Don’t start erecting it if you’re in a bad mood or if the weather’s not favourable!
Really, don’t. I speak from experience and I’m generally a good-natured soul. I’ve yet to put up a greenhouse though have had a hand in several polytunnels. Putting anything together that you’re not used to can be stressful and put a considerable strain on a relationship! Add unfavourable weather conditions to the mix and blood pressure levels may rise. You’ll also risk setting sail the most expensive kite you’ll ever fly if you’re trying to put a polytunnel up in anything but the calmest of conditions.
Clipping windows in place and erecting frames will all be much harder if it’s windy, or even too hot (tempers may fray in the heat). However much you want to start growing, it’s worth waiting that extra day or so, or consider paying experts to do it.
If you’ve bought a mini greenhouse which isn’t concreted down, fix it firmly to the floor, a wall, anything. Almost everyone I have spoken to (including me) has had one of these turn itself upside down or crash over complete with its entire contents.
Whether you’re erecting a small greenhouse on a concrete base or a large polytunnel onto soil, it’s much easier to prepare the ground before you place the structure on top (and essential in the case of the concrete base). If you don’t you’ll risk breaking or putting holes in your structure before you even begin. If you’re planning to grow vegetables directly into the soil as opposed to containers, but aren’t sure when you’ll get around to erecting the structure, cover the soil with cardboard. The weeds will die and the soil will begin to break down without you having to lift a fork.
Place a layer of cardboard on the ground, spread a layer of organic matter (straw/manure/compost) over the top then add another layer of cardboard. This is known as lasagna gardening.
Different structures require different ground preparation but our standard polytunnel required a trench to be dug around the entire structure, about a metre outside the poles. to bury the plastic into and keep it taught. Bare that in mind when measuring.
What can I grow undercover?
Anything! After the long wet summer I’ve been day dreaming about growing all my vegetables undercover! For most of us however, that’s not an option so when considering what to plant it’s worth baring a few things in mind.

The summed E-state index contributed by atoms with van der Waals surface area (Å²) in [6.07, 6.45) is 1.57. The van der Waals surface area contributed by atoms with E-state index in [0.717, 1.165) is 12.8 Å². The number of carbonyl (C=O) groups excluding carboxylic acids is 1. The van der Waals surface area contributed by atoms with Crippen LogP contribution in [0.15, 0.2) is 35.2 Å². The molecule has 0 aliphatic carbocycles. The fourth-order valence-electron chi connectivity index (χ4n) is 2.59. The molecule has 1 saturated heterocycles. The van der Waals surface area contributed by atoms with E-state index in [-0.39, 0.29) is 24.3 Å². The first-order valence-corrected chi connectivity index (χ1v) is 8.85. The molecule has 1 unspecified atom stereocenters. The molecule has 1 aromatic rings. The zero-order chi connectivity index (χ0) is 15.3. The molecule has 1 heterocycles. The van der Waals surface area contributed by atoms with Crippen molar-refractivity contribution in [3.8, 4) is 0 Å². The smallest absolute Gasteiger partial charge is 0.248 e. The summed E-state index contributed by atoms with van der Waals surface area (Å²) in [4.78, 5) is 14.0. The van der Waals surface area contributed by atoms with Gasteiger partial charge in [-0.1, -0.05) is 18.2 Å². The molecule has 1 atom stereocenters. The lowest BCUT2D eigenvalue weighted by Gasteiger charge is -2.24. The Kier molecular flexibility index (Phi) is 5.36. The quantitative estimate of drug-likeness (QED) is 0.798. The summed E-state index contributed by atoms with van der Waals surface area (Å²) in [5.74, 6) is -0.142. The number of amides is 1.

- Do you want to harvest all year? If the answer is yes then ensure you leave space for your autumn/winter veg. It’s easy to get carried away and fill your soil, containers or shelves with hot climate fruit and veg only to find you’ve no space left for carrots, Christmas potatoes or spinach.
- Space. Bare in mind how much room the plant takes when it’s growing versus how much space you have. For instance a winter squash could take over a tiny greenhouse and only provide you with a couple of fruit. You might be better to grow it in a large container outside on a warm patio and save your greenhouse space for vine tomatoes, hot chilli peppers, mediterranean herbs such as basil and a single courgette plant.
- Shelving is important if you plan to raise plants from seeds as a few trays can quickly fill up a small greenhouse if you don’t have any.
Ventilation & Watering
I couldn’t write a post on growing undercover without mentioning ventilation. It’s vital. Without an adequate air flow you’ll risk Botrytis (grey mould) and powdery mildews as well as develop a build up of pests that love warm dry environments such as red spider mite that will thrive. Access to water also has to be taken into consideration. I wrote a post a couple of years ago on watering plants and seedlings which might be helpful and another on setting up an irrigation system in a polytunnel.
Go on a course/keep a diary
Lastly, buy a couple of good books about growing undercover and/or attend a workshop. I’ve held morning workshops about growing in a polytunnel and many other training centres offer them throughout the year.
If you have a polytunnel Joyce Russell wrote an excellent must have book called The Polytunnel Book – Fruit and Vegetables All Year Round and Klaus Laitenberger published Vegetables for the Polytunnel and Greenhouse a couple of years ago.
How long will it last?
You can expect a decent gauge polytunnel to last around ten years, particularly if it’s not too exposed and you repair any tears with repair tape straight away. A greenhouse will last you many more but the initial costs are greater. In the end, the decision is likely to be down to your budget.